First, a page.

As Tuesday approached, I grew more and more anxious. I wished I could cancel, but with God, this is difficult. He arrived early, agitated. “Did you call my mother?” he asked, slapping his fist into his hand. He was clearly angry.

“No,” I lied. God knew. We locked eyes for a brief moment. Then he looked out the window at the apricot tree. “Looks like rain,” he said.

“Yes,” I said, sobbing. Why did everything have to be this hard? I’d lost my last apricot tree to aphids, and two sweet cherry trees to moles. I’d lost my uterus to cancer and my idealism to the nightly news. And now, God was angry just because I called his mother.

“Look,” God said, the anger abated. “Just as you are. And just as I AM.”

Then he put his long thin arms around me and bent his wild head down so it touched the top of my partially-regrown hair. “So it is, and so it will be.” His voice was as soft and dense as sleep. I climbed in, and was welcomed into the folds of that voice.

I still find rest in that thick, palpable space. There are so few places that offer any kind of shelter these days. I’m thankful, but sometimes, lately, it’s too crowded and noisy to really relax. And who knows which of these refugees might be carrying a bomb? I’ve been asked to carry one myself, but so far, I’ve refused.



The Value of Hate


I stayed in the city last night. Slept in my favorite closet at my daughter’s little place. This morning, as anticipated, the woman who purports to hate her dog was up early, screaming obscenities through the thin walls. The dog is a little Corgi with the requisite liquid brown eyes, short fat legs, and wagging tail. It has no apparent way to defend itself.

According to other neighbors, the verbal assaults have been steady for the past five years, and include constant haranguing about the dog’s inadequacies and sins: stupidity, hair shedding, eating, drinking, looking, lying down, getting up, needing to go outside, and, well, being a dog. Strangely, I’ve rare even heard it bark.

The few times I’ve seen them outside, the woman walks close to the dog, yelling in an ugly voice. She openly declares her hatred for the dog, as if this will garner sympathy, connection, or even affection from her neighbors or passers-by. The dog looks innocent, but her ranting suggests such horrid behavior that even the most sincere dog lover might wonder about the incorrigible nature of this awful little dog.

So my daughter has orchestrated a rescue. She found someone willing to adopt the dog, and I helped her negotiate all the strange requirements necessary for the dog to move to a happy place. She chats up the neighbor most days now, tries to set a date, listens with patience and empathy, and waits for the dog to be handed over. She waits, and chats. And waits.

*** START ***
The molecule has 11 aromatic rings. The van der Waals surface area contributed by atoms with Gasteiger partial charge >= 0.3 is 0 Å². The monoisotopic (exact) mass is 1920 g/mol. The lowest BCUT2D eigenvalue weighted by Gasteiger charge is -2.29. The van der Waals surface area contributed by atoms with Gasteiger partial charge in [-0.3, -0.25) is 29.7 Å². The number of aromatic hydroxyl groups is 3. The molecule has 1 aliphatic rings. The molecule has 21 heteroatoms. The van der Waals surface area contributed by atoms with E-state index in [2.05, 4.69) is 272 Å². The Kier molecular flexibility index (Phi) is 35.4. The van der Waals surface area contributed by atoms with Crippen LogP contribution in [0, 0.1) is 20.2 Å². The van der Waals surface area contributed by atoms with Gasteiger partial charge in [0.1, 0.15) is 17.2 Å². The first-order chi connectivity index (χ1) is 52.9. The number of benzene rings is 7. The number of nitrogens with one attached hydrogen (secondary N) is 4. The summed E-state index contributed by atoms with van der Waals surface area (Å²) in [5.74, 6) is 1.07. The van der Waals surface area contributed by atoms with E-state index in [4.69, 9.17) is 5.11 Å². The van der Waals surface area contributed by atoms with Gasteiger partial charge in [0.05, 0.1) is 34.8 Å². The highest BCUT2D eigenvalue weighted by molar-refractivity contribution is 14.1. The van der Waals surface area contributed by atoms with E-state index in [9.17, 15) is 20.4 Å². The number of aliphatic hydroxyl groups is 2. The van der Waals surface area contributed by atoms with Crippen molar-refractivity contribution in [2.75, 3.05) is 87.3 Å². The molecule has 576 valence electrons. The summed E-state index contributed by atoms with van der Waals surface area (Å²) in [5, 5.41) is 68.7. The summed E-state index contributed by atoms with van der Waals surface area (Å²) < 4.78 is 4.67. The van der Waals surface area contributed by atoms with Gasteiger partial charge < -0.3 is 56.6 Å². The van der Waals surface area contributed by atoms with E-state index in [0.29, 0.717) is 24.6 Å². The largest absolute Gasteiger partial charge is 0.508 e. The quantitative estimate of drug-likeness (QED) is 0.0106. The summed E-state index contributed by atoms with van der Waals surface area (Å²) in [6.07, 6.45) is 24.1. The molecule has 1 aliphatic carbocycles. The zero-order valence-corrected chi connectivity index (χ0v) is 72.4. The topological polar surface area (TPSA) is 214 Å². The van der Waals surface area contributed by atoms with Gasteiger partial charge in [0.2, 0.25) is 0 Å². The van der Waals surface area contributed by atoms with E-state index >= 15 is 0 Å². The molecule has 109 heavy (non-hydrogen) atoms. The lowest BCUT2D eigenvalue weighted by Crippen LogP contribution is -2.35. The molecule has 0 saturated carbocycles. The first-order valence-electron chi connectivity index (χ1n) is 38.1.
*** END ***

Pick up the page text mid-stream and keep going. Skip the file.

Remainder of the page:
My daughter is too young to realize the enormous value of having something to hate.



God left in the evening again. He’s doing some shift work and right now, he’s on nights. I watched him pull out, his hands gripping the wheel, his ragged head tipped forward, determined. Frustration burned in my soul and I wanted to scream. Night shifts are not good for anyone, especially when the company flips people back and forth every five days or so. In the next life, I hope God’s experience with this kind of work insures that no one has to give up their pleasant, warm, cozy bed and venture into the cruel, cold darkness to earn their way along. But the next life, who knows? God plays that one close to the vest.

It’s been hard to resist talking politics with God lately, but he’s too tired. Luckily, we’ve covered a lot of this ground at other points in our relationship. One time, when I was honestly considering whether abortion was wrong, and if so, whether society should take the choice away, God grabbed my attention. We were standing under an apple tree (true story) in early fall, and of course, apples are a result of a fertilized seed, and they were lovely. But each apple also contained a lot of fertilized seeds. And the weeds I hadn’t quite gotten pulled had an astounding number of fertilized seeds in fragile snowy circles, and the juicy tomatoes, and the tender corn. Fertilized seeds everywhere.

There are millions more fertilized seeds than could or should be brought to fruition in both the plant and animal worlds. This fact slammed me alongside the head. “Hey God,” I said. “They wouldn’t all fit, would they?”

All things fertilized are not meant for fruition. And bean sprouts are sprouts, not beans.

And humans have frontal lobes and consciousness. We anticipate the future, analyze the past, and make choices that greatly affect those around us. Some of our current choices might determine if human life can continue on this generous, bodacious earth. That’s how much choice God gives us. If there was ever a god who endorsed choice, it’s you, isn’t it God?

I said all this to God. I was not struck by lightning. Instead, the enormous responsibility of love descended on my shoulders. Mercy, not judgement. Justice, not expediency. Humility, not insistence. Wisdom, not rigidity. There are times when a pregnancy should not continue. This is a private matter. Usually painful and difficult. God’s warm lap and huge comforting arms are available, but not required.

In the soft humus of rotting leaves, I sat under the tree and ate my way around the worm holes in a crisp, tart apple. I raked up the bruised windfalls and gently put them in the compost where they’ll decompose—their essence a sweet scent, rising off the altar of endlessness, where Alpha and Omega play fearless, holy, circle games, propelled by joy.

This apple seed revelation was decades ago. I’ve still not been struck by lightning. I still wear the mantel of love, wrapped tight. God still turns to me, and me to God. In fact, I have some warm bread ready for when he stumbles home, and a darkened room where he can rest, undisturbed.


God and I win Big…


Or should I say biggly? No. Not biggly, right God? We should not sink to that level of mockery…